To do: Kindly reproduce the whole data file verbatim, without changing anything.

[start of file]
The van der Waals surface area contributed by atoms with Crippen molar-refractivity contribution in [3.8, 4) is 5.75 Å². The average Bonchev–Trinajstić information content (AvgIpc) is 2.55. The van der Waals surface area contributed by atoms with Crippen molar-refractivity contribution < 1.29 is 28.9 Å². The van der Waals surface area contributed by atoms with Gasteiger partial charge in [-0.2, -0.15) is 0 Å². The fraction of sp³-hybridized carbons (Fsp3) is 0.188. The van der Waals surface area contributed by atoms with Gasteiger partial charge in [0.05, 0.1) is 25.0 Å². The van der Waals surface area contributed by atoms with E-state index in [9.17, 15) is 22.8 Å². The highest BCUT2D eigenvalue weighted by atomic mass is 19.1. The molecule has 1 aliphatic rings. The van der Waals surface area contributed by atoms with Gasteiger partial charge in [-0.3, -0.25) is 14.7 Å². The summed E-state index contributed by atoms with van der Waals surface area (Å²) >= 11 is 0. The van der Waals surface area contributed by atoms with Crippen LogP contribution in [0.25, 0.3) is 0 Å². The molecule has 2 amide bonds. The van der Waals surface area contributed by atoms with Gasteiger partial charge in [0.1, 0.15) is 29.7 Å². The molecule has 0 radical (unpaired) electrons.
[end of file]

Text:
The van der Waals surface area contributed by atoms with Crippen molar-refractivity contribution in [3.8, 4) is 5.75 Å². The average Bonchev–Trinajstić information content (AvgIpc) is 2.55. The van der Waals surface area contributed by atoms with Crippen molar-refractivity contribution < 1.29 is 28.9 Å². The van der Waals surface area contributed by atoms with Gasteiger partial charge in [-0.2, -0.15) is 0 Å². The fraction of sp³-hybridized carbons (Fsp3) is 0.188. The van der Waals surface area contributed by atoms with Gasteiger partial charge in [0.05, 0.1) is 25.0 Å². The van der Waals surface area contributed by atoms with E-state index in [9.17, 15) is 22.8 Å². The highest BCUT2D eigenvalue weighted by atomic mass is 19.1. The molecule has 1 aliphatic rings. The van der Waals surface area contributed by atoms with Gasteiger partial charge in [-0.3, -0.25) is 14.7 Å². The summed E-state index contributed by atoms with van der Waals surface area (Å²) >= 11 is 0. The van der Waals surface area contributed by atoms with Crippen LogP contribution in [0.25, 0.3) is 0 Å². The molecule has 2 amide bonds. The van der Waals surface area contributed by atoms with Gasteiger partial charge in [0.1, 0.15) is 29.7 Å². The molecule has 0 radical (unpaired) electrons.